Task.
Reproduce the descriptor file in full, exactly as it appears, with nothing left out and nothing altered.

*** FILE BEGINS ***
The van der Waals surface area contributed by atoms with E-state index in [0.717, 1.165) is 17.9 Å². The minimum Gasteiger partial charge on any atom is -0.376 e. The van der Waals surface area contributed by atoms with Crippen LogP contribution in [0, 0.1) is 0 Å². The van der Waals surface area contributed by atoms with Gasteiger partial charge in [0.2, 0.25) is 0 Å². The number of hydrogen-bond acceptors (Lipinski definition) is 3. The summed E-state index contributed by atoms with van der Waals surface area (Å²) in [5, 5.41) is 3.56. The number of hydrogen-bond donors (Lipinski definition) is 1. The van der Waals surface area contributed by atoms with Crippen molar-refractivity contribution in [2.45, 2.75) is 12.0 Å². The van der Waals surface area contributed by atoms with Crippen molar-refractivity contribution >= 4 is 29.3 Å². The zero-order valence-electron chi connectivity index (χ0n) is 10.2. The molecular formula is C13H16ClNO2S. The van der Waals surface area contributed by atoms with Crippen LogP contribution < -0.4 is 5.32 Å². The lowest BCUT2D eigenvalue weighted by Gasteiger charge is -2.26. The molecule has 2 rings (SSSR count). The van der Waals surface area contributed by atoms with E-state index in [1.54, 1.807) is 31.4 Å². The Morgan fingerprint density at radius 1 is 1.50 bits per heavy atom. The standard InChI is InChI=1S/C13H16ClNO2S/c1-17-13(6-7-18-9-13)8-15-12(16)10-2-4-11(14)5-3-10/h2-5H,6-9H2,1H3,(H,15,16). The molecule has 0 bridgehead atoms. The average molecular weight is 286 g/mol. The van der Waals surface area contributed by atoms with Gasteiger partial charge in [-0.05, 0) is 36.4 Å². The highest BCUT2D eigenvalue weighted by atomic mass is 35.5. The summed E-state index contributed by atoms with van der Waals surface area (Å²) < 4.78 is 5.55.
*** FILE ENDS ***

The van der Waals surface area contributed by atoms with E-state index in [0.717, 1.165) is 17.9 Å². The minimum Gasteiger partial charge on any atom is -0.376 e. The van der Waals surface area contributed by atoms with Crippen LogP contribution in [0, 0.1) is 0 Å². The van der Waals surface area contributed by atoms with Gasteiger partial charge in [0.2, 0.25) is 0 Å². The number of hydrogen-bond acceptors (Lipinski definition) is 3. The summed E-state index contributed by atoms with van der Waals surface area (Å²) in [5, 5.41) is 3.56. The number of hydrogen-bond donors (Lipinski definition) is 1. The van der Waals surface area contributed by atoms with Crippen molar-refractivity contribution in [2.45, 2.75) is 12.0 Å². The van der Waals surface area contributed by atoms with Crippen molar-refractivity contribution >= 4 is 29.3 Å². The zero-order valence-electron chi connectivity index (χ0n) is 10.2. The molecular formula is C13H16ClNO2S. The van der Waals surface area contributed by atoms with Crippen LogP contribution < -0.4 is 5.32 Å². The lowest BCUT2D eigenvalue weighted by Gasteiger charge is -2.26. The molecule has 2 rings (SSSR count). The van der Waals surface area contributed by atoms with E-state index in [1.54, 1.807) is 31.4 Å². The Morgan fingerprint density at radius 1 is 1.50 bits per heavy atom. The standard InChI is InChI=1S/C13H16ClNO2S/c1-17-13(6-7-18-9-13)8-15-12(16)10-2-4-11(14)5-3-10/h2-5H,6-9H2,1H3,(H,15,16). The molecule has 0 bridgehead atoms. The average molecular weight is 286 g/mol. The van der Waals surface area contributed by atoms with Gasteiger partial charge in [-0.05, 0) is 36.4 Å². The highest BCUT2D eigenvalue weighted by atomic mass is 35.5. The summed E-state index contributed by atoms with van der Waals surface area (Å²) < 4.78 is 5.55.